I couldn’t participate in #FeesMustFall protests because of my anxiety
by: Nkhensani Manabe - 22 November 2016
Last year in UCT, and this year at Wits, I found myself on the outside of both the Rhodes Must Fall and the Fees Must Fall movements. As a humanities student, I saw the protests as a tangible manifestation of the theories we grappled with in class. Yet I chose not to attend mass meetings and agitate for action from the university authorities.
I am the type of person who just walks away when the cashier gives me the wrong change
On any given day, I experience this underlying stress that determines my mood and affects my interactions with people. I am always just a little bit scared or worried, so any small disturbance – being late for an appointment, getting caught in the rain without an umbrella, or having to deal with a nosy security guard– makes me anxious.
I feel like I have lost control of the situation, and it takes some time for me to get back to “normal”. I’m the type of person who just walks away when the cashier gives me the wrong change, and if a waiter’s service is bad I always think maybe they are having a tough day.
The protests required more than I could give
This is why, when I realised that the protests required me to actively participate, to give my all, I knew that I could not be involved. I didn’t have the emotional energy to spend marching, singing, or running with the students. At UCT last year, I watched as the statue of Rhodes fell through a window in my lecture room.
This year, instead of attending Wits mass meetings at Solomon Mahlangu House, I stayed at res. From my room, I could see the crowds marching onto campus. I could also hear the blaring sirens of police cars, the shots ringing out, the singing and shouting of students who were in confrontations with police down on Jan Smuts Avenue.
Someone used me as a human shield at the McDonald’s
I will not forget October 10 2016, when I was at McDonald’s getting lunch and a hippo drove up Jorissen Street in Braamfontein. The police officers inside were shooting rubber bullets out into the street. A girl who was standing next to me grabbed me and hid behind me. I was scared, I couldn’t believe I was in a situation where a stranger was using me as a shield. I felt a mix of fear and resentment.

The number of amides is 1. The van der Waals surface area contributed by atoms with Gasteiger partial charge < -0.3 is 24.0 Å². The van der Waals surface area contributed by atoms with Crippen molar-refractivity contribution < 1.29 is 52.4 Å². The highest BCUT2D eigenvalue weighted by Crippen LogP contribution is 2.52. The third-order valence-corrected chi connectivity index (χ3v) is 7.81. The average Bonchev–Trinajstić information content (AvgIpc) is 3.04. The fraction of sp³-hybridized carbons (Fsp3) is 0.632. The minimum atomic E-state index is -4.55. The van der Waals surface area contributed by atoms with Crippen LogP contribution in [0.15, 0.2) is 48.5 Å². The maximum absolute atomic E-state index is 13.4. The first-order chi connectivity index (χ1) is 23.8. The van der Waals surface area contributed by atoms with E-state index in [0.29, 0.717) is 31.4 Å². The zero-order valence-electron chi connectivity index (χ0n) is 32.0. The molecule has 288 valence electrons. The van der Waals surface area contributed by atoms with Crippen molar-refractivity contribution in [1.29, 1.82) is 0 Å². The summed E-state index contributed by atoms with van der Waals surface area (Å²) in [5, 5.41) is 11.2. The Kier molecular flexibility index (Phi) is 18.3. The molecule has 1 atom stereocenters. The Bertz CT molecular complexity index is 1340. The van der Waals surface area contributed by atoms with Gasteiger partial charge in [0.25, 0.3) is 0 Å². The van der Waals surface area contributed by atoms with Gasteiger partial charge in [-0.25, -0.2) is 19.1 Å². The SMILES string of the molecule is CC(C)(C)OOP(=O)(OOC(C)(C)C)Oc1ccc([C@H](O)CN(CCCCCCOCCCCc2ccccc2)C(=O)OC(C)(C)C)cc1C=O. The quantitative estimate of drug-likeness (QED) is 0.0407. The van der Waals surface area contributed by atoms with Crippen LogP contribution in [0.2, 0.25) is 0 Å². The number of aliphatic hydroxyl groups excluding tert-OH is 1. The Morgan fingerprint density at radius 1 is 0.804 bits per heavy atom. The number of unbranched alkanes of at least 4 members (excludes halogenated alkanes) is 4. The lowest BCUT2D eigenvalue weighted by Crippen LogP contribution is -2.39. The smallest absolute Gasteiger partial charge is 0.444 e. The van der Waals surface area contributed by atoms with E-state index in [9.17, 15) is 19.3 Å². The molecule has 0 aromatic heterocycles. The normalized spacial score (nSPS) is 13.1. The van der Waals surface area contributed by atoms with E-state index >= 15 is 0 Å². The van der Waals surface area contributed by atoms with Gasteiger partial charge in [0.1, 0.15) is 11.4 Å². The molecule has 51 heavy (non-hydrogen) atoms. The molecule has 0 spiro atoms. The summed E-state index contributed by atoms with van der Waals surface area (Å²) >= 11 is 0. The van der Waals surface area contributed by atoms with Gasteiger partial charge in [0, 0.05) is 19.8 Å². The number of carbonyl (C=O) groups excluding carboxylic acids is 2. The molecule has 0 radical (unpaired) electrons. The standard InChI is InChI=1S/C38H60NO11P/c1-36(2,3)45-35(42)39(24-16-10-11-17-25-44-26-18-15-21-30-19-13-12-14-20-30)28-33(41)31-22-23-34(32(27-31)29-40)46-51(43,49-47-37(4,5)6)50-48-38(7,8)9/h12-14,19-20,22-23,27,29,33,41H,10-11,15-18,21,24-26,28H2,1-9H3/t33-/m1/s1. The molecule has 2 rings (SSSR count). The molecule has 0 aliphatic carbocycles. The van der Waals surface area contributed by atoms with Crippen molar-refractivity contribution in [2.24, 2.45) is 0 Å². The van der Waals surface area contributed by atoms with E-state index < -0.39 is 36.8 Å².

2016 really was the year of realising things
Being a university student during the time of Fallist movements has led me to realise some important things about myself and about how the world works. During both rounds of protests, I found the conversations about human rights, history, privilege and intersectionality very heavy and necessary.
Suddenly it felt like everything I thought I knew about myself and the world was not true. Of course, I understand the need for the movement. I am aware of how my parents have sacrificed to pay for my education – a right that should be accessible to all citizens. It definitely does matter that the curriculum and the teachers are representative of the students as well.
It’s absolutely important to address the exclusive nature of structures that ignore the needs and experiences of students who are poor, black, queer and disabled. But I don’t think this has to be at the expense of my mental health.
I avoided the protests because I felt like that was where I would be able to have the most control. If the protests pick up again next year, I will choose the same way, because I do not believe in hurting myself in the name of a cause.
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